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Filed under Art, Art books, Camilla d'Errico, Drawing, Painting, Pop Surrealism, Watson-Guptill Publications

Art: SPRING LIFT

OLYMPUS DIGITAL CAMERA

Here’s a new painting I did entitled, “Spring Lift.” First day of spring is this Friday, March 20! This painting incorporates thoughts of Seattle in the spring and the Macefield Home, a symbol of resistance.

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Filed under Art, Ballard, Edith Macefield, Henry Chamberlain, Illustration, Painting, Seattle

Jeremy Eaton Holiday Art Show in Seattle, Saturday, December 13, Noon to 6pm

Holiday-Art-Show-Jeremy-Eaton-Studios

For our Seattle readers, be sure to stop by and check out the boldly ironic paintings of one of Seattle’s favorite sons, Jeremy Eaton. He regularly graces the pages of our favorite alternative weekly, The Stranger. Jeremy Eaton is a published cartoonist, illustrator and painter living in Seattle. For his paintings he utilizes discarded plywood he finds in the shipyards of the city, applying acrylic paint in bold splashes of color and overlapping strokes of black in order to replicate the pulp printing of the comic books and magazines of his youth, often sublimating this with wider cultural themes and commentary. Be sure to visit Jeremy right here.

More details follow from Jeremy Eaton:

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Filed under Art, Comics, Illustration, Jeremy Eaton, Painting, Seattle, The Stranger

Art: SUPER BOWL 2013

Crescent City Girl

Crescent City Girl

We’re all settling in for Super Bowl 2013. We’ve got all kinds of pre-game entertainment. Here’s a recent painting in honor of New Orleans.

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ART: The Snow Queen

The Snow Queen

With winter fast approaching, here is a recent painting I did, “The Snow Queen.”

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ART: Pumpkin Pie

Here is a close-up view of the pumpkin pie in a recent painting I did.

I love pumpkin pie and I’m always on the look out for the best version I can find. So far, I’ve kept my search down to various eateries I come across. I’m not sure if I’m up for making one from scratch. The basic recipe seems easy enough. Most involve buying the pumpkin pie filling already made. And there would be the challenge, to make your own filling. Anyway, if you’re in Seattle, and especially if you live in Ballard or are a regular at the Hi-Life restaurant, see if you can find my painting currently on display.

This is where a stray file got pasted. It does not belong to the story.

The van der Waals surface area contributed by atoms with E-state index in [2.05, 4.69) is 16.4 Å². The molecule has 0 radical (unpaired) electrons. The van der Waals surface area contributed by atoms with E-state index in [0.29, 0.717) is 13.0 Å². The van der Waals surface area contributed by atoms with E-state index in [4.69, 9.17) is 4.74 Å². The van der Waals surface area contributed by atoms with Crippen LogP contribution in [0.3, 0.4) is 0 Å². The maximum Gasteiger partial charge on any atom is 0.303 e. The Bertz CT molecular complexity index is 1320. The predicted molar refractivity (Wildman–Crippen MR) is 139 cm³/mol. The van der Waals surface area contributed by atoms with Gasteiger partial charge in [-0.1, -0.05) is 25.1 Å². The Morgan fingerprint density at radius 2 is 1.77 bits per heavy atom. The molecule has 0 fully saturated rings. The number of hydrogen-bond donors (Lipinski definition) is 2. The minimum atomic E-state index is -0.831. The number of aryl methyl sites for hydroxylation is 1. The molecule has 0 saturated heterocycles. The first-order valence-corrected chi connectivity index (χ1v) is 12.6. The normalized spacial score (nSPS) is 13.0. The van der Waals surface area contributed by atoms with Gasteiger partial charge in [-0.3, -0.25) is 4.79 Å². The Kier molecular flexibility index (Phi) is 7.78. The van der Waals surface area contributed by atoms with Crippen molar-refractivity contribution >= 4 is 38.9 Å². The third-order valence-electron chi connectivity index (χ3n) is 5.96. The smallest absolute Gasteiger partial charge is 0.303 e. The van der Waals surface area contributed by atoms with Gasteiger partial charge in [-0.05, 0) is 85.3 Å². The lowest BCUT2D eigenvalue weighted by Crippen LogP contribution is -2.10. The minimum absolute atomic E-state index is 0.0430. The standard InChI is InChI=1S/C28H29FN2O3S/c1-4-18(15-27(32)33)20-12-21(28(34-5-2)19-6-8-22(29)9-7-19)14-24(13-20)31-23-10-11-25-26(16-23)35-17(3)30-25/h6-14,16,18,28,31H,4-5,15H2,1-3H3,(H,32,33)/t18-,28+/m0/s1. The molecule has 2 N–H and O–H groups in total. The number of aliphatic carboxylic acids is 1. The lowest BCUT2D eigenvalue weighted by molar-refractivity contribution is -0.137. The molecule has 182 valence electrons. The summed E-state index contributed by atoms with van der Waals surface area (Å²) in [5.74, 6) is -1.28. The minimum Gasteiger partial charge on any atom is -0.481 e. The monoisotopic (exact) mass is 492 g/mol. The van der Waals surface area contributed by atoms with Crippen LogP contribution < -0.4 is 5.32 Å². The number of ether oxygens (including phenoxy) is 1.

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RACHEL MAXI’S “DICK’S DRIVE-IN,” OIL ON CANVAS

Check out this wonderful painting, by Rachel Maxi, paying tribute to Seattle’s own Dick’s Drive-In and evoking Edward Hopper’s “Nighthawks.” It is a recently commissioned oil on canvas, 26″ x 40″. For more of Maxi’s work, visit her here. If Maxi hasn’t made prints of the painting above, she should. It has everything an inspiring and iconic image should have. It makes you wonder who commissioned the work. I think it would make for excellent cover art for crime fiction, maybe some delicious noir mystery set in Seattle.

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ART: “Picnic at Gas Works Park” at The Hi-Life, Seattle, WA, June 26 thru September 16, 2012

“Picnic at Gas Works Park,” a painting that is part of my Summer Series, is now on view at The Hi-Life, in Seattle, WA, in the lively neighborhood of Ballard. I love sharing my art with you and look forward to many more posts.

If you happen to be in Seattle, The Hi-Life is a great restaurant with an eclectic American grill menu. On Sundays, they do some amazing fried chicken. And, if you’re choosy about your cocktails, the bar is regularly adding new delights. It is in the heart of Ballard: 5425 Russell Ave NW, just off of NW Market Street.

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ART: Picnic at Gas Works Park

Here is something I’ve been working on this weekend. I really like the way it came out. I had a pretty good idea of where I was headed but there’s always things that happen while you paint. This is a happy scene of a couple of kids having a picnic with a variety of animals at Seattle’s Gas Works Park.

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Filed under Art, Henry Chamberlain, Illustration, Painting, Seattle